The race start was just a few miles from Rob’s parents’ house, so I stayed there the night before.  It was easier, less stressful, and allowed me to get an extra fifteen minutes or so of sleep.  Plus, it meant a completely stress-free evening.  I watched some TV and got to bed super early.  And since 4:00am wakeup calls are not that unusual since I’ve been training, I didn’t even mind getting that early to get ready for the race (which started at 6:30am).

I had some water in the morning and managed to eat a pretty solid pre-race breakfast of a banana, a hardboiled egg, and a bagel.  Since I had packed the evening before, all I had to do was fill up my water bottle, grab my bag, and head out the door.  I was nervous about the race, but I kept feeling like I should be more stressed about actually getting there with everything I needed.  But I had planned well, so it went really smoothly.  I got to the pool around 5:30am and set up my transition area.  That took me about five minutes, and then I kind of thought to myself, “Well… what now?”  I was at this race on my own, so I just kind of wandered around.  I snacked on some trail mix.  I went to the bathroom.  I went to the bathroom again.  I looked at the pool and tried to mentally prepare myself for the long course.  And before I knew it, it was time to line up for the swim.

The long course pool


The swim was 400m in a 50m pool.  You swam down one lane, then popped under the lane line and swam back in the next lane.  People lined up by their projected swim time.  I guessed I would swim somewhere around 7:00 or 7:15, so that’s where I lined up.  I was wearing my tri shorts, but instead of my tri top, I had on a bikini top.  I was hoping the smaller, tighter top would cut down on drag.  There were a few other swimmers doing the same thing, and it was a good decision, even if I did feel a little awkward standing there exposed for the world to see (I’m not used to bikinis… I’ve never even done a sports-bra only run!).  They started us off every ten seconds.  When it was my turn, I hopped in and took off.  I swam the first 50m really quickly and caught up to the woman in front of me by the time I had reached the first turn.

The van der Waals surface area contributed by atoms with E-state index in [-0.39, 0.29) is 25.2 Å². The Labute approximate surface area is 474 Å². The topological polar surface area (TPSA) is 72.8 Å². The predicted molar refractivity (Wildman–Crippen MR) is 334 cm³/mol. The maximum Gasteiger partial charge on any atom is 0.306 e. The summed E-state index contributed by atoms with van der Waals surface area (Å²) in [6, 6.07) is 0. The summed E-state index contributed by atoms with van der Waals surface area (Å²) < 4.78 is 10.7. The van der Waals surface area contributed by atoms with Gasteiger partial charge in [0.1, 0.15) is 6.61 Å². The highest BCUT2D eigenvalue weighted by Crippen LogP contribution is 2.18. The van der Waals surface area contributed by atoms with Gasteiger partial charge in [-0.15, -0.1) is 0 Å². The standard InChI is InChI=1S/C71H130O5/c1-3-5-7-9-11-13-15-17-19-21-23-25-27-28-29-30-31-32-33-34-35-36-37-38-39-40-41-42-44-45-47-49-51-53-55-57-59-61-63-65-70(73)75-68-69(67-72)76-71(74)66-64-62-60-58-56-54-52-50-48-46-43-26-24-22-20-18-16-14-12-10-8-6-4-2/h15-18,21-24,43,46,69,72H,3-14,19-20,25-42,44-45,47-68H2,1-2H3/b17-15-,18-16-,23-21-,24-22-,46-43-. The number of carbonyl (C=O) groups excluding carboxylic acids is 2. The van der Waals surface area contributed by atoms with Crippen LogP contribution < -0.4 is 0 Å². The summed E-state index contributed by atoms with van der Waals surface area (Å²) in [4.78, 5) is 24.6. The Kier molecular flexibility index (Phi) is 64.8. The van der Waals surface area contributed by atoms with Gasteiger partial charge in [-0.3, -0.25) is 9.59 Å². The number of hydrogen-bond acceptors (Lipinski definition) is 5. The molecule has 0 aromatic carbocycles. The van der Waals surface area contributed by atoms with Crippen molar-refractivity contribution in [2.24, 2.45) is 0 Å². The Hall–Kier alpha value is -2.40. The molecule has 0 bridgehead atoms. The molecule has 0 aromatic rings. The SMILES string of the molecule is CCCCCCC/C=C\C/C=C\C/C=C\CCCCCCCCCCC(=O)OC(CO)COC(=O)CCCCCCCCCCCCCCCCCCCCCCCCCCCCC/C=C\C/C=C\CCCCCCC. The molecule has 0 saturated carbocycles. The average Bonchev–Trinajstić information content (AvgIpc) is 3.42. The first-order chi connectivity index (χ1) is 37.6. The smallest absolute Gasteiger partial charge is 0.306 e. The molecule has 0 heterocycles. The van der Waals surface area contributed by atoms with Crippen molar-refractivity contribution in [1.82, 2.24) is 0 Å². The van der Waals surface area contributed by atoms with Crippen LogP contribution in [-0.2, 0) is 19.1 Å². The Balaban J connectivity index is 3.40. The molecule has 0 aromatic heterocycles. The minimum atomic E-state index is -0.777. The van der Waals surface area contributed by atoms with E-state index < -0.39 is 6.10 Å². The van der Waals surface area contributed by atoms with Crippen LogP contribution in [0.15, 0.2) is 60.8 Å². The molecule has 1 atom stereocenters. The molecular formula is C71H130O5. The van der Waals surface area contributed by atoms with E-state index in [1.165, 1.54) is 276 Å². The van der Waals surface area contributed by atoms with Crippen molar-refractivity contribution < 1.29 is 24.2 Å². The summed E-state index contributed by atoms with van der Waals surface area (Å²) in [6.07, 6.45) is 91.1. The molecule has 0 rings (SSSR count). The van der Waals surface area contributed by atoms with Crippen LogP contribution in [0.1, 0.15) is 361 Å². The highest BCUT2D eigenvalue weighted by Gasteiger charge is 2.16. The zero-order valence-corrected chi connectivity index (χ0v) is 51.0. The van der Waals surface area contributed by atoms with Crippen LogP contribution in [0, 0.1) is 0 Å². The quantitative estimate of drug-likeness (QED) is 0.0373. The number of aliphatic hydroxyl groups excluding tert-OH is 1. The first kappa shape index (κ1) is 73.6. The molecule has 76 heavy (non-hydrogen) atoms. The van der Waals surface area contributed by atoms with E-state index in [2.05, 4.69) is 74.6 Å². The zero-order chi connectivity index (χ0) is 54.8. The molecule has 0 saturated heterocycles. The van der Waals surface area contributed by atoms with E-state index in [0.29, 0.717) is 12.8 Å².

After that, though, I settled into a bit of a rhythm.  I felt strong swimming and continued to pass people who had clearly over-estimated their swimming ability.  I was only passed once on the swim, by a teenage boy who was a little fish.  The only problem I had were the turns.  I knew that I would have to do a flip turn and navigate under the lane line while doing so.  I thought it would be a pretty natural adjustment, so I didn’t bother to practice that particular skill.  It was not natural.  Almost every single turn, I’d flip and then be sure I was completely past the lane line only to come up and hit it with my back or my head or my butt.  And every single time, I’d tell myself I’d pay more attention and get it right the next time.  I never did.  All my flip turns sucked, though my turns were faster than they would have been if I had done open turns, so I just stuck with the tragic flip turns.  I climbed out the pool and glanced at my watch because I wanted an idea of what I swam (without the run to the transition incluced).  6:56!  Off to a great start!